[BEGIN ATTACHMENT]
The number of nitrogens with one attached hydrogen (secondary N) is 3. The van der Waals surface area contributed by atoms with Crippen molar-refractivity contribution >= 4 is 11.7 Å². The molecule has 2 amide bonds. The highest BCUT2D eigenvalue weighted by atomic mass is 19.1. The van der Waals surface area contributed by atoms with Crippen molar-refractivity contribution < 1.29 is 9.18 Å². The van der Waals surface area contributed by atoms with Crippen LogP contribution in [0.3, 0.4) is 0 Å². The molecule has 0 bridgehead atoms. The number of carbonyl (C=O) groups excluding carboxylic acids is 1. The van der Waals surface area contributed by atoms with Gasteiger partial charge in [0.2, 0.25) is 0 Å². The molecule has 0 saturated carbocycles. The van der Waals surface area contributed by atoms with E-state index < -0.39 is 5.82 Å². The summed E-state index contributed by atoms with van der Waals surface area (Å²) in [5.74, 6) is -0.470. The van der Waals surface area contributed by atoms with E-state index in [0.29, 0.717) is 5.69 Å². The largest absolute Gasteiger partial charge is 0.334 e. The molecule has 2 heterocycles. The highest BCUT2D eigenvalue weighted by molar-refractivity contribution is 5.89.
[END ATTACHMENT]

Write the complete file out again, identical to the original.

The number of nitrogens with one attached hydrogen (secondary N) is 3. The van der Waals surface area contributed by atoms with Crippen molar-refractivity contribution >= 4 is 11.7 Å². The molecule has 2 amide bonds. The highest BCUT2D eigenvalue weighted by atomic mass is 19.1. The van der Waals surface area contributed by atoms with Crippen molar-refractivity contribution < 1.29 is 9.18 Å². The van der Waals surface area contributed by atoms with Crippen LogP contribution in [0.3, 0.4) is 0 Å². The molecule has 0 bridgehead atoms. The number of carbonyl (C=O) groups excluding carboxylic acids is 1. The van der Waals surface area contributed by atoms with Gasteiger partial charge in [0.2, 0.25) is 0 Å². The molecule has 0 saturated carbocycles. The van der Waals surface area contributed by atoms with E-state index < -0.39 is 5.82 Å². The summed E-state index contributed by atoms with van der Waals surface area (Å²) in [5.74, 6) is -0.470. The van der Waals surface area contributed by atoms with E-state index in [0.29, 0.717) is 5.69 Å². The largest absolute Gasteiger partial charge is 0.334 e. The molecule has 2 heterocycles. The highest BCUT2D eigenvalue weighted by molar-refractivity contribution is 5.89.